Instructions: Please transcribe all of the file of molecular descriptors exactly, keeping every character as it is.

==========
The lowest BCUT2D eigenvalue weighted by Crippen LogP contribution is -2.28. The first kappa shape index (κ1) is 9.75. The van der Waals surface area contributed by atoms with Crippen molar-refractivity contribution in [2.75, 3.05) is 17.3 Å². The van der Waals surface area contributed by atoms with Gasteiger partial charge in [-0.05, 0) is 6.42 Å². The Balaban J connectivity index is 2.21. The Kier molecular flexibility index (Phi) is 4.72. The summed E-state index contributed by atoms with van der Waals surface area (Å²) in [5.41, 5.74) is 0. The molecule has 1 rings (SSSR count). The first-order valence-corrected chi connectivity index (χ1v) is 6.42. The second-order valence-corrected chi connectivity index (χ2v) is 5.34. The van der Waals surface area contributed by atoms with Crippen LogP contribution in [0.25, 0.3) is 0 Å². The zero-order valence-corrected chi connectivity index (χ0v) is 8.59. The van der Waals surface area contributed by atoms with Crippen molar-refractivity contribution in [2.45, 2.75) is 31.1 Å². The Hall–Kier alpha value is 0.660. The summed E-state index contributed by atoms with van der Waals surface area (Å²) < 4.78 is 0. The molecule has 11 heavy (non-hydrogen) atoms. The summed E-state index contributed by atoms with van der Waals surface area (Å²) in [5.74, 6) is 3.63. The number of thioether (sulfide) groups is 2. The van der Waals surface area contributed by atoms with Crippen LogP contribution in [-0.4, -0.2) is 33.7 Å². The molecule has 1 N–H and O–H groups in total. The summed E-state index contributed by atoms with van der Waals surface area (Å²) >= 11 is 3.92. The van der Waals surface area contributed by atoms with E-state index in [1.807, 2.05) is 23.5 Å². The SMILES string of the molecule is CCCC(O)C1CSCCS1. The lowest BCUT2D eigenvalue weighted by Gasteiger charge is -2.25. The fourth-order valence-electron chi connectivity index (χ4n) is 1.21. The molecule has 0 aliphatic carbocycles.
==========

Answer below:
The lowest BCUT2D eigenvalue weighted by Crippen LogP contribution is -2.28. The first kappa shape index (κ1) is 9.75. The van der Waals surface area contributed by atoms with Crippen molar-refractivity contribution in [2.75, 3.05) is 17.3 Å². The van der Waals surface area contributed by atoms with Gasteiger partial charge in [-0.05, 0) is 6.42 Å². The Balaban J connectivity index is 2.21. The Kier molecular flexibility index (Phi) is 4.72. The summed E-state index contributed by atoms with van der Waals surface area (Å²) in [5.41, 5.74) is 0. The molecule has 1 rings (SSSR count). The first-order valence-corrected chi connectivity index (χ1v) is 6.42. The second-order valence-corrected chi connectivity index (χ2v) is 5.34. The van der Waals surface area contributed by atoms with Crippen LogP contribution in [0.25, 0.3) is 0 Å². The zero-order valence-corrected chi connectivity index (χ0v) is 8.59. The van der Waals surface area contributed by atoms with Crippen molar-refractivity contribution in [2.45, 2.75) is 31.1 Å². The Hall–Kier alpha value is 0.660. The summed E-state index contributed by atoms with van der Waals surface area (Å²) < 4.78 is 0. The molecule has 11 heavy (non-hydrogen) atoms. The summed E-state index contributed by atoms with van der Waals surface area (Å²) in [5.74, 6) is 3.63. The number of thioether (sulfide) groups is 2. The van der Waals surface area contributed by atoms with Crippen LogP contribution in [-0.4, -0.2) is 33.7 Å². The molecule has 1 N–H and O–H groups in total. The summed E-state index contributed by atoms with van der Waals surface area (Å²) >= 11 is 3.92. The van der Waals surface area contributed by atoms with E-state index in [1.807, 2.05) is 23.5 Å². The SMILES string of the molecule is CCCC(O)C1CSCCS1. The lowest BCUT2D eigenvalue weighted by Gasteiger charge is -2.25. The fourth-order valence-electron chi connectivity index (χ4n) is 1.21. The molecule has 0 aliphatic carbocycles.